The beautiful truth of the Gospel is that all work can be sacred and meaningful. The Gospel redeems all things! In the pages of God’s Word, we are all called to faithfulness in our work, no matter what that work may be.

Today’s guest feature from Karen Cooper focuses on the legacy left by her father. His Depression-era faithfulness to the Lord showed clearly through his everyday work, a forced career-path many today would find disappointing and difficult to embrace. Join us as we turn back the pages with Karen to see what faith and work lessons we can learn from the Greatest Generation. 

My  Dad

It wasn’t the time for considering identity or calling. It was 1924 and all that mattered was finding work. Job fulfillment was not on anyone’s radar.

My Dad stood in bread lines during the Depression. As the eldest of ten children, he was in charge of his younger brothers and sisters. Forced to forfeit his own desires, he shared a bedroom with every new child that came along. They were stacked three and four to a bed in a little two-bedroom bungalow. A big tub was dragged into the kitchen every Saturday night where multiple children scrubbed clean one right after the other in the same once-heated, ever-murkier water.

Amidst all his relegated chores, a dream began to churn deep inside my dad’s young heart. He set his sights on the ROTC with a pie-in-the-sky desire to be an FBI agent. But he only got as far as the uniform. After his picture was snapped at school, he came running in the door looking like a real live soldier, only to hear his father’s pronouncement of fate:

Quit school and get a job.

He was just 14 but this child needed to help make ends meet for the growing family. Dreams didn’t matter back then. Only survival.

This seemed to be his calling: give up everything for everyone else. Work hard wherever you could find employment. He became the protector, provider, and prince of the family, the glue that held them together. He felt responsible for his siblings, especially after his mother died soon after her 48th birthday. There was no time for dreams of his own. So by the time he was 19, his “career” landed him in the machine shop at U.S. Steel in Chicago, Illinois.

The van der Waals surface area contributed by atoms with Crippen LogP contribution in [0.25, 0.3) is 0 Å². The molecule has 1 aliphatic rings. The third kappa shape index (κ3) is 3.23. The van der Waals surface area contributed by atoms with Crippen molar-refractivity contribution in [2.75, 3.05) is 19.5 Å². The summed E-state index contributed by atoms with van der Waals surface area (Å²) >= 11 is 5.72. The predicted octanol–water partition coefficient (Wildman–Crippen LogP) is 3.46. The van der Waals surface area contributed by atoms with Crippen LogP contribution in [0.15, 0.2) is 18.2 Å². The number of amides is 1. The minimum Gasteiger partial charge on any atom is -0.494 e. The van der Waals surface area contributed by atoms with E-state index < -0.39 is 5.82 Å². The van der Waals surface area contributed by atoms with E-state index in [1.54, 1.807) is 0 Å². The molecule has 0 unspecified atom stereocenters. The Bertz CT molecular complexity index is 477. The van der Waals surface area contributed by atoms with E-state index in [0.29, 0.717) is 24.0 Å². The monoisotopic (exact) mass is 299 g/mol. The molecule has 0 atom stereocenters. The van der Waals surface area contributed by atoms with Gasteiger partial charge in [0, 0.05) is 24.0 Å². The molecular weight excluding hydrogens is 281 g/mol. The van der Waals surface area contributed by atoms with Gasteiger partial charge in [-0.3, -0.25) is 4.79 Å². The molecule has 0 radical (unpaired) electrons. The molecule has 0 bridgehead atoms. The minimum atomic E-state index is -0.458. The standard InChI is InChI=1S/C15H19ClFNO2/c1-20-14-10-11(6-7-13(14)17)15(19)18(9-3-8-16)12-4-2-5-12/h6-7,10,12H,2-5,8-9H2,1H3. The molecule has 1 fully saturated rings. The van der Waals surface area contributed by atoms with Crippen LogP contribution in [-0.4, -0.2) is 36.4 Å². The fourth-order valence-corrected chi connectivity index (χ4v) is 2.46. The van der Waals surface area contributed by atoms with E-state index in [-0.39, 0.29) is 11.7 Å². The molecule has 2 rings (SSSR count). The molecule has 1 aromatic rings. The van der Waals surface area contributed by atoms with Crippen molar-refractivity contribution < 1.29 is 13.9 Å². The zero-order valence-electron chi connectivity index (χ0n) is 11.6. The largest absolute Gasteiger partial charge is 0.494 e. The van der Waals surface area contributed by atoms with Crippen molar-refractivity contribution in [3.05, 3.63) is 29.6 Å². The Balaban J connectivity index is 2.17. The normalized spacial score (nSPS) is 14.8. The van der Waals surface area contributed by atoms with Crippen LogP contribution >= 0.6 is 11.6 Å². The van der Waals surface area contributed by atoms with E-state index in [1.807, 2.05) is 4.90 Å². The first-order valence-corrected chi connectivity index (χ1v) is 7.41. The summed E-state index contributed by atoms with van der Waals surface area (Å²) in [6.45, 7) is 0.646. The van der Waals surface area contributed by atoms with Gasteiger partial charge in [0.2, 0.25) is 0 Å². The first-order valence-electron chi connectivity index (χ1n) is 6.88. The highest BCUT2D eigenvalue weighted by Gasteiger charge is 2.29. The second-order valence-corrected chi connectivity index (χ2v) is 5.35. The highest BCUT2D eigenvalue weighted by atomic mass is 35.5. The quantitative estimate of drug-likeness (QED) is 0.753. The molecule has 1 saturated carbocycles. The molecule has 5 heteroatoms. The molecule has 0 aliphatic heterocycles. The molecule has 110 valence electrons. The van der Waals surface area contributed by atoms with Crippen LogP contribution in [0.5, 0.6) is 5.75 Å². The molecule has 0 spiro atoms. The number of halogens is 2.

He would remain there for 40 years.

No FBI career ever surfaced. But dad didn’t find his identity in his job. He worked every day with all his heart as if he was working for the Lord. He was thankful he had employment with benefits. He persevered through years of varying shifts and obnoxious co-workers. He didn’t have the best work environment and certainly didn’t find fulfillment overseeing a bunch of difficult machinists who tried to get by with as little work as possible. He often told stories of corralling men asleep in restrooms and lockers. It was far from pleasant work, but he was a faithful employee. Dependable to the core. If he wanted to quit, we never heard about it. How did he keep going when this kind of work surely left him constantly unfulfilled and longing for more?

Dad’s identity was grounded completely in Christ.

He withstood life’s ups and downs because he was rooted in the immovable truths of the Gospel. His true identity wasn’t found at the machine shop or lost by his failure to become an FBI agent. That was never who he was. I believe his identity and his calling found fulfillment within the words of Jesus:

“Well done, my good and faithful servant.”

Can we say the same wherever we find ourselves today?